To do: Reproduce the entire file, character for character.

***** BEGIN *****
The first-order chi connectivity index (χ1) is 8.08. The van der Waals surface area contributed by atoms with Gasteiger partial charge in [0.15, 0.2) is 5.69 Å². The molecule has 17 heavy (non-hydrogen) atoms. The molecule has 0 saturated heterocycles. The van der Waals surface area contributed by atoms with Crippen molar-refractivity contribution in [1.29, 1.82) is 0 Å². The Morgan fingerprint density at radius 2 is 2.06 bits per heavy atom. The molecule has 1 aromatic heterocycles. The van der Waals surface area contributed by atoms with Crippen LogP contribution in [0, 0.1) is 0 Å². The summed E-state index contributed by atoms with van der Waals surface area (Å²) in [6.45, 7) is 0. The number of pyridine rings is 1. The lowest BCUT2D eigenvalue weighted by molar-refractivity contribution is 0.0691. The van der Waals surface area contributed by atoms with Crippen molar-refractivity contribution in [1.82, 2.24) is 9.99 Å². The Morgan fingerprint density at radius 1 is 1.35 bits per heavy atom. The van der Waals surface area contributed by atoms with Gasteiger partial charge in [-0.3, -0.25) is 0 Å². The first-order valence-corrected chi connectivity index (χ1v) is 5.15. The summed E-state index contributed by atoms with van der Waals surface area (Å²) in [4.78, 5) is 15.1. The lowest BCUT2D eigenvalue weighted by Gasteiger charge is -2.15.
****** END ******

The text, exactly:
The first-order chi connectivity index (χ1) is 8.08. The van der Waals surface area contributed by atoms with Gasteiger partial charge in [0.15, 0.2) is 5.69 Å². The molecule has 17 heavy (non-hydrogen) atoms. The molecule has 0 saturated heterocycles. The van der Waals surface area contributed by atoms with Crippen molar-refractivity contribution in [1.29, 1.82) is 0 Å². The Morgan fingerprint density at radius 2 is 2.06 bits per heavy atom. The molecule has 1 aromatic heterocycles. The van der Waals surface area contributed by atoms with Crippen LogP contribution in [0, 0.1) is 0 Å². The summed E-state index contributed by atoms with van der Waals surface area (Å²) in [6.45, 7) is 0. The number of pyridine rings is 1. The lowest BCUT2D eigenvalue weighted by molar-refractivity contribution is 0.0691. The van der Waals surface area contributed by atoms with Crippen molar-refractivity contribution in [1.82, 2.24) is 9.99 Å². The Morgan fingerprint density at radius 1 is 1.35 bits per heavy atom. The van der Waals surface area contributed by atoms with Gasteiger partial charge in [-0.3, -0.25) is 0 Å². The first-order valence-corrected chi connectivity index (χ1v) is 5.15. The summed E-state index contributed by atoms with van der Waals surface area (Å²) in [4.78, 5) is 15.1. The lowest BCUT2D eigenvalue weighted by Gasteiger charge is -2.15.